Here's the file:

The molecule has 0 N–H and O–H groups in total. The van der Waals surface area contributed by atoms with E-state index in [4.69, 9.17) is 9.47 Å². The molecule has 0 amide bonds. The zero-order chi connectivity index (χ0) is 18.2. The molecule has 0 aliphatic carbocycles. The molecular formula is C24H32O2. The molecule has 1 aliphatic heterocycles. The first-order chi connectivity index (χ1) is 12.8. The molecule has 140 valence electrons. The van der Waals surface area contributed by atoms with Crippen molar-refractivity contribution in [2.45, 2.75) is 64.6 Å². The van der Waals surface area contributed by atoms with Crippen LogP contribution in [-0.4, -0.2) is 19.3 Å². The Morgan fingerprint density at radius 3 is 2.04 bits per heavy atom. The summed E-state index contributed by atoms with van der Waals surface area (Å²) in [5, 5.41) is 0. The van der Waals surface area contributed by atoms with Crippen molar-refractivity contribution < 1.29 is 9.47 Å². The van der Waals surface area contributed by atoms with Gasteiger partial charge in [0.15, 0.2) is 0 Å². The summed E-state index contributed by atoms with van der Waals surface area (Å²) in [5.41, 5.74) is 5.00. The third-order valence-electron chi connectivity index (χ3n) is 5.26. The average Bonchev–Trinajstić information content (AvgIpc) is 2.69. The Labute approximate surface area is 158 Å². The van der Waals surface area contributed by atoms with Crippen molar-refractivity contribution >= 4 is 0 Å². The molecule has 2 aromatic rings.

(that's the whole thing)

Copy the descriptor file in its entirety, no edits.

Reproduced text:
The molecule has 0 N–H and O–H groups in total. The van der Waals surface area contributed by atoms with E-state index in [4.69, 9.17) is 9.47 Å². The molecule has 0 amide bonds. The zero-order chi connectivity index (χ0) is 18.2. The molecule has 0 aliphatic carbocycles. The molecular formula is C24H32O2. The molecule has 1 aliphatic heterocycles. The first-order chi connectivity index (χ1) is 12.8. The molecule has 140 valence electrons. The van der Waals surface area contributed by atoms with Crippen molar-refractivity contribution in [2.45, 2.75) is 64.6 Å². The van der Waals surface area contributed by atoms with Crippen LogP contribution in [-0.4, -0.2) is 19.3 Å². The Morgan fingerprint density at radius 3 is 2.04 bits per heavy atom. The summed E-state index contributed by atoms with van der Waals surface area (Å²) in [5, 5.41) is 0. The van der Waals surface area contributed by atoms with Crippen molar-refractivity contribution < 1.29 is 9.47 Å². The van der Waals surface area contributed by atoms with Gasteiger partial charge in [0.15, 0.2) is 0 Å². The summed E-state index contributed by atoms with van der Waals surface area (Å²) in [5.41, 5.74) is 5.00. The third-order valence-electron chi connectivity index (χ3n) is 5.26. The average Bonchev–Trinajstić information content (AvgIpc) is 2.69. The Labute approximate surface area is 158 Å². The van der Waals surface area contributed by atoms with Crippen molar-refractivity contribution >= 4 is 0 Å². The molecule has 2 aromatic rings.